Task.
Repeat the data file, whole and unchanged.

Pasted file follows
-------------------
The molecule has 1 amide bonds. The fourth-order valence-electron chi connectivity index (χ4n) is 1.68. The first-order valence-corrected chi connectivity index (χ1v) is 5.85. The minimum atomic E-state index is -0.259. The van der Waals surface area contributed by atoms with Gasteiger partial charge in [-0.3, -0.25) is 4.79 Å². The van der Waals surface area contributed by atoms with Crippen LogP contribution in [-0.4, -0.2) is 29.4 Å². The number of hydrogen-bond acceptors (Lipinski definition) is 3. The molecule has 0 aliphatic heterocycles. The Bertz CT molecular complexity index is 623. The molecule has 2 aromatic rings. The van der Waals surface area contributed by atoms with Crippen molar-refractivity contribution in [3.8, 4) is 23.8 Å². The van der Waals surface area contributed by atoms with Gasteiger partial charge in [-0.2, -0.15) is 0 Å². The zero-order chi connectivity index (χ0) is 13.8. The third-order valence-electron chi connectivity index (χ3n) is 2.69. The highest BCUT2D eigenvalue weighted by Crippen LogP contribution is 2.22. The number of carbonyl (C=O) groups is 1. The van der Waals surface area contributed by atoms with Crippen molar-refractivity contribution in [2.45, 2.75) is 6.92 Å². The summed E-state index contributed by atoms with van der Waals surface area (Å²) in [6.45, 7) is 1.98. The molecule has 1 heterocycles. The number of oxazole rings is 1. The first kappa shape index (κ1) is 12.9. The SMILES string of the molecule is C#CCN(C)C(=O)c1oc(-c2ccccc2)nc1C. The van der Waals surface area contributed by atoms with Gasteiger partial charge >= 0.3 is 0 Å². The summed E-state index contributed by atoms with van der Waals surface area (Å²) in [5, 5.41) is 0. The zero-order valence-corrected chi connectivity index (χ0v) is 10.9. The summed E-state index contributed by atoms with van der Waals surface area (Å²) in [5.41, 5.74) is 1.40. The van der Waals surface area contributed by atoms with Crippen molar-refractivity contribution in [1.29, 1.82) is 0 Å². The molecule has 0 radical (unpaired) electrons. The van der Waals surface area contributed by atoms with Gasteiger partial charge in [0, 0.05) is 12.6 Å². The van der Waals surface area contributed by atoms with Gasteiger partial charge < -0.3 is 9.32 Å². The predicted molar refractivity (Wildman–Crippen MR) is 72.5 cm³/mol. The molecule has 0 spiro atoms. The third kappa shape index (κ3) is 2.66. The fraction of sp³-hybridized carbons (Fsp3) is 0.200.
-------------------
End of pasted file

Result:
The molecule has 1 amide bonds. The fourth-order valence-electron chi connectivity index (χ4n) is 1.68. The first-order valence-corrected chi connectivity index (χ1v) is 5.85. The minimum atomic E-state index is -0.259. The van der Waals surface area contributed by atoms with Gasteiger partial charge in [-0.3, -0.25) is 4.79 Å². The van der Waals surface area contributed by atoms with Crippen LogP contribution in [-0.4, -0.2) is 29.4 Å². The number of hydrogen-bond acceptors (Lipinski definition) is 3. The molecule has 0 aliphatic heterocycles. The Bertz CT molecular complexity index is 623. The molecule has 2 aromatic rings. The van der Waals surface area contributed by atoms with Crippen molar-refractivity contribution in [3.8, 4) is 23.8 Å². The van der Waals surface area contributed by atoms with Gasteiger partial charge in [-0.2, -0.15) is 0 Å². The zero-order chi connectivity index (χ0) is 13.8. The third-order valence-electron chi connectivity index (χ3n) is 2.69. The highest BCUT2D eigenvalue weighted by Crippen LogP contribution is 2.22. The number of carbonyl (C=O) groups is 1. The van der Waals surface area contributed by atoms with Crippen molar-refractivity contribution in [2.45, 2.75) is 6.92 Å². The summed E-state index contributed by atoms with van der Waals surface area (Å²) in [6.45, 7) is 1.98. The molecule has 1 heterocycles. The number of oxazole rings is 1. The first kappa shape index (κ1) is 12.9. The SMILES string of the molecule is C#CCN(C)C(=O)c1oc(-c2ccccc2)nc1C. The van der Waals surface area contributed by atoms with Gasteiger partial charge >= 0.3 is 0 Å². The summed E-state index contributed by atoms with van der Waals surface area (Å²) in [5, 5.41) is 0. The zero-order valence-corrected chi connectivity index (χ0v) is 10.9. The summed E-state index contributed by atoms with van der Waals surface area (Å²) in [5.41, 5.74) is 1.40. The van der Waals surface area contributed by atoms with Crippen molar-refractivity contribution in [1.29, 1.82) is 0 Å². The molecule has 0 radical (unpaired) electrons. The van der Waals surface area contributed by atoms with Gasteiger partial charge in [0, 0.05) is 12.6 Å². The van der Waals surface area contributed by atoms with Gasteiger partial charge < -0.3 is 9.32 Å². The predicted molar refractivity (Wildman–Crippen MR) is 72.5 cm³/mol. The molecule has 0 spiro atoms. The third kappa shape index (κ3) is 2.66. The fraction of sp³-hybridized carbons (Fsp3) is 0.200.